Nearly 6 in 10 electrical contractors say that the use of agency workers – which some firms say include unqualified labourers – has led to them struggling to compete for contracts, according to the ECA’s research.
While 2 in 3 businesses with 30 or less employees said there was no longer a ‘level playing field’ in the tendering process due to the extensive use’ of agency workers.
However, over 4 in 10 firms responding to the survey still recognised the importance of agency workers. Many electrical contractors said they used agency workers as a ‘necessary’ source of flexible labour to meet their needs in the industry.
Schools and apprenticeships
Over 6 in 10 electrical firms say that schools ‘don’t understand’ the benefits apprenticeships can offer to students.
Just 10 per cent of electrical contractors said that schools understood that apprenticeships can be more suitable for many students, when compared to continued academic study. At the same time, less than a quarter of firms said that schools were ‘helping’ students make the right career choice.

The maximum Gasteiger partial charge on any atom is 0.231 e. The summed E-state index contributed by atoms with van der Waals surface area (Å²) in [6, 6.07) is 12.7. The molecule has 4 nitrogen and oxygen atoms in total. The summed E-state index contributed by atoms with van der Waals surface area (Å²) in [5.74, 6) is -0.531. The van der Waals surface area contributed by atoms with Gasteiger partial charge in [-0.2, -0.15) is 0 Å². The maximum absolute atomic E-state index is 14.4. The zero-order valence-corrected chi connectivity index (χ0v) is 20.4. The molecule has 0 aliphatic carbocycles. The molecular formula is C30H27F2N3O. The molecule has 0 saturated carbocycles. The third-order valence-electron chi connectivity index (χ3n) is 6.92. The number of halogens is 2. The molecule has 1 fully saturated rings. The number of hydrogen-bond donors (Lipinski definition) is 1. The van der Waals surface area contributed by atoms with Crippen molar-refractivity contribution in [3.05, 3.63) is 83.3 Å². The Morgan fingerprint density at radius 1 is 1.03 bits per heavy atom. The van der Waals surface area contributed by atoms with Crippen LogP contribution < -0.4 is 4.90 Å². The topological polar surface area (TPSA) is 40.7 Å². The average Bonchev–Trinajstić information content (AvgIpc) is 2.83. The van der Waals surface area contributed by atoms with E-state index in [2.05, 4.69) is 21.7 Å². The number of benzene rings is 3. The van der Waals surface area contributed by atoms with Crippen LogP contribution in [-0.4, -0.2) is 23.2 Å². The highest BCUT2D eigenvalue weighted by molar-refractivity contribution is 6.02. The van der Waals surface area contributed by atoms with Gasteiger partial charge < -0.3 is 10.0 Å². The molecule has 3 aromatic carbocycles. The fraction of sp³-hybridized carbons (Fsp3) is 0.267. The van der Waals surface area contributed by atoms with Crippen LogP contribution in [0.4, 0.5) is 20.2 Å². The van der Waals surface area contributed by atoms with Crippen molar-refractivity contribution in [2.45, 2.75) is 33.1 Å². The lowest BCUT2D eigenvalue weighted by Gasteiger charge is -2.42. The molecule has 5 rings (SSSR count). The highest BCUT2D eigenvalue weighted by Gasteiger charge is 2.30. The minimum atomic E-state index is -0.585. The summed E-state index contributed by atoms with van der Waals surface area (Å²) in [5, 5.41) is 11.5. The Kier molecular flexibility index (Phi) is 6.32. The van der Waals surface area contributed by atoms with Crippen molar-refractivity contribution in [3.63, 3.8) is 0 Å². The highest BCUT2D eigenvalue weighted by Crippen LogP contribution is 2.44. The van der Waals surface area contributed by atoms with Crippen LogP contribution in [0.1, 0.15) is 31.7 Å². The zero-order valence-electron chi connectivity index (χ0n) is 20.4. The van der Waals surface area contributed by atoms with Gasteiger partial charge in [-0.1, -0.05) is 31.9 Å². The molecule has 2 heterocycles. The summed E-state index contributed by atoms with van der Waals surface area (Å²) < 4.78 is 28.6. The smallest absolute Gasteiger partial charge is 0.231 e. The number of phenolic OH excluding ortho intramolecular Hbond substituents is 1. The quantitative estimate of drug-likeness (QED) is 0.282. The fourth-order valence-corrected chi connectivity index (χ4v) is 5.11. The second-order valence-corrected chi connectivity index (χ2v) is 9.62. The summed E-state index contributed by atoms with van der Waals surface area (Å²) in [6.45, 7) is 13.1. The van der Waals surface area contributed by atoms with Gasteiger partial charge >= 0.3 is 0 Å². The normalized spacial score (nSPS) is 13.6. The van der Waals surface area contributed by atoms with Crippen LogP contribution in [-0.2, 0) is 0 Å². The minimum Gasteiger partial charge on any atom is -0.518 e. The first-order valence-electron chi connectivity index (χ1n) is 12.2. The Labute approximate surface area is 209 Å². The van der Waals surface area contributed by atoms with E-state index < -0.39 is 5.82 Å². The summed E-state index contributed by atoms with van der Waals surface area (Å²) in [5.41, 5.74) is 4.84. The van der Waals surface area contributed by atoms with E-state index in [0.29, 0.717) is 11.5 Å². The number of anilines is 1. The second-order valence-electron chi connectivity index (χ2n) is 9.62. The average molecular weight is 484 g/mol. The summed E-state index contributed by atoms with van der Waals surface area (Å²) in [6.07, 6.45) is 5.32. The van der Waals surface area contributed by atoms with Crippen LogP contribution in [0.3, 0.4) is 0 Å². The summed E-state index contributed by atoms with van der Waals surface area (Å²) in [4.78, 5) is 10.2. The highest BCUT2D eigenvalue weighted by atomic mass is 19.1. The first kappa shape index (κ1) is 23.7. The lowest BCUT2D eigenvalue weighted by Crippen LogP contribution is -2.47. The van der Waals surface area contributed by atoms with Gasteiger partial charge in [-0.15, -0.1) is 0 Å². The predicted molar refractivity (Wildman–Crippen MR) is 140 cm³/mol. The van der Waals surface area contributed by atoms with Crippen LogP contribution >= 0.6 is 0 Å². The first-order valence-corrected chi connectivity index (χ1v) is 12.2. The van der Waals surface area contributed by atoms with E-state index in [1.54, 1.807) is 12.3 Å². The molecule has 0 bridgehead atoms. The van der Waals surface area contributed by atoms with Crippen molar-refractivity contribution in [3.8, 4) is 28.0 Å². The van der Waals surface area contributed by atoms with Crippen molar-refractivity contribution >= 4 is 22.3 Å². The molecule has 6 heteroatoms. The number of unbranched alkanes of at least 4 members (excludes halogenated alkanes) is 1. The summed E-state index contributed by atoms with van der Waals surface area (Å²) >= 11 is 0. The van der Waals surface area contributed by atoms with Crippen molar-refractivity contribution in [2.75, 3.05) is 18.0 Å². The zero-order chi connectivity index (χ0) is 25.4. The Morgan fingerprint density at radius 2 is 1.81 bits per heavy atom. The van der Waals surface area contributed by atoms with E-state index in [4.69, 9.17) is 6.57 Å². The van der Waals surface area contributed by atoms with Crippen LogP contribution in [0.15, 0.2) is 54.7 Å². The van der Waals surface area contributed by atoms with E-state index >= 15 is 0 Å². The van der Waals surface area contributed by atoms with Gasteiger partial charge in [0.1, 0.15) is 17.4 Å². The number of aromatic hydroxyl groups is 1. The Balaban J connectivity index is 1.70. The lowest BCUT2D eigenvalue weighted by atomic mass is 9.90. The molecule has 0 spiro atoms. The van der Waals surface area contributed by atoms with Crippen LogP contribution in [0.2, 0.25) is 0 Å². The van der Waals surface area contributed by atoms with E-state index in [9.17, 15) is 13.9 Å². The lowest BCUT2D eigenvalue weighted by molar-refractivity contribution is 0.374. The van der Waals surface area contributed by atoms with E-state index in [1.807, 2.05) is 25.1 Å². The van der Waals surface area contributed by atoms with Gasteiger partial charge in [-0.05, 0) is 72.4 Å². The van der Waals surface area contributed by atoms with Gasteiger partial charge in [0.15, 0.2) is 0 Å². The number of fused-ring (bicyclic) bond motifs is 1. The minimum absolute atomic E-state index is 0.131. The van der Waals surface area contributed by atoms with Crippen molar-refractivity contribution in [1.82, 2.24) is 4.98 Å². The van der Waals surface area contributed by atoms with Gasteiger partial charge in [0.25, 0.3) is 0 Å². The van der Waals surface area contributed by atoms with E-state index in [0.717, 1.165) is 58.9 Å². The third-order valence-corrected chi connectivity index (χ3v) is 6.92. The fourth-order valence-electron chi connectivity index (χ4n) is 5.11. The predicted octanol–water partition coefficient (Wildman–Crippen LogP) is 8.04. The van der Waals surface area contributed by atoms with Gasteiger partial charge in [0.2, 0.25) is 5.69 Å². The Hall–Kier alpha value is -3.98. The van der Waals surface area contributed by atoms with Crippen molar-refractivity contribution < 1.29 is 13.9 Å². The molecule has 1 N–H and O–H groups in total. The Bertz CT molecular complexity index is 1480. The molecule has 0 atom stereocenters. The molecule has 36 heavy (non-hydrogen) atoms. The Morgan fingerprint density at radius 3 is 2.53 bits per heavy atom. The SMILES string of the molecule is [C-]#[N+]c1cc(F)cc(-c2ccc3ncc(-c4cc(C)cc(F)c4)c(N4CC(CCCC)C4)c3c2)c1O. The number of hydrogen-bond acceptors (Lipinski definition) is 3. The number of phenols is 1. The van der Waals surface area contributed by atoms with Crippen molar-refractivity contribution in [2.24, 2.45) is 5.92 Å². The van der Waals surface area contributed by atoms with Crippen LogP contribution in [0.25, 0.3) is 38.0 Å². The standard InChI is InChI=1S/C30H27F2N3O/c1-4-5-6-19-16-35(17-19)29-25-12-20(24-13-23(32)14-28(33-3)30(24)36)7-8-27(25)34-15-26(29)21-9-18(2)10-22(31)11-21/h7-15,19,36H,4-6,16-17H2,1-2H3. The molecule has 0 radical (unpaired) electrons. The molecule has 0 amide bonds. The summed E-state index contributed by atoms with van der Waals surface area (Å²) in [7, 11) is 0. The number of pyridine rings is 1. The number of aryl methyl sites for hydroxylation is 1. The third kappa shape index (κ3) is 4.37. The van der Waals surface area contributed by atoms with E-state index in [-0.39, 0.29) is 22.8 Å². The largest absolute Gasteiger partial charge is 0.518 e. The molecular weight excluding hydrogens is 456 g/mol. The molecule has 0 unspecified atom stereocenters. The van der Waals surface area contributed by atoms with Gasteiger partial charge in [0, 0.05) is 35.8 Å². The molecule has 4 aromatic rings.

Overall, nearly 6 in 10 firms responding said that schools career advice was either ‘not very helpful’ or ‘very unhelpful’ in providing guidance to students with an ‘aptitude towards electrical work’.
Over 6 in 10 small electrical contractors say they are facing a skills shortage in the workplace, according to the research.
The firms, all with 31-100 employees, say they anticipate the problem remaining in 3 years time, leading to fears over the UK’s future productivity.
While nearly 4 in 10 electrical firms with 30 or fewer employees say they are also facing a skills shortage, rising to nearly 50% of these contractors in 18 months time.
To tackle this growing skills crisis across the industry, survey respondents are calling for:
- Financial support for employers to train – 74%
- Support to recruit and train a young apprentice – 62%
- Upskilling support for part qualified operatives – 46%
- More flexible provision from colleges and training providers – 46%
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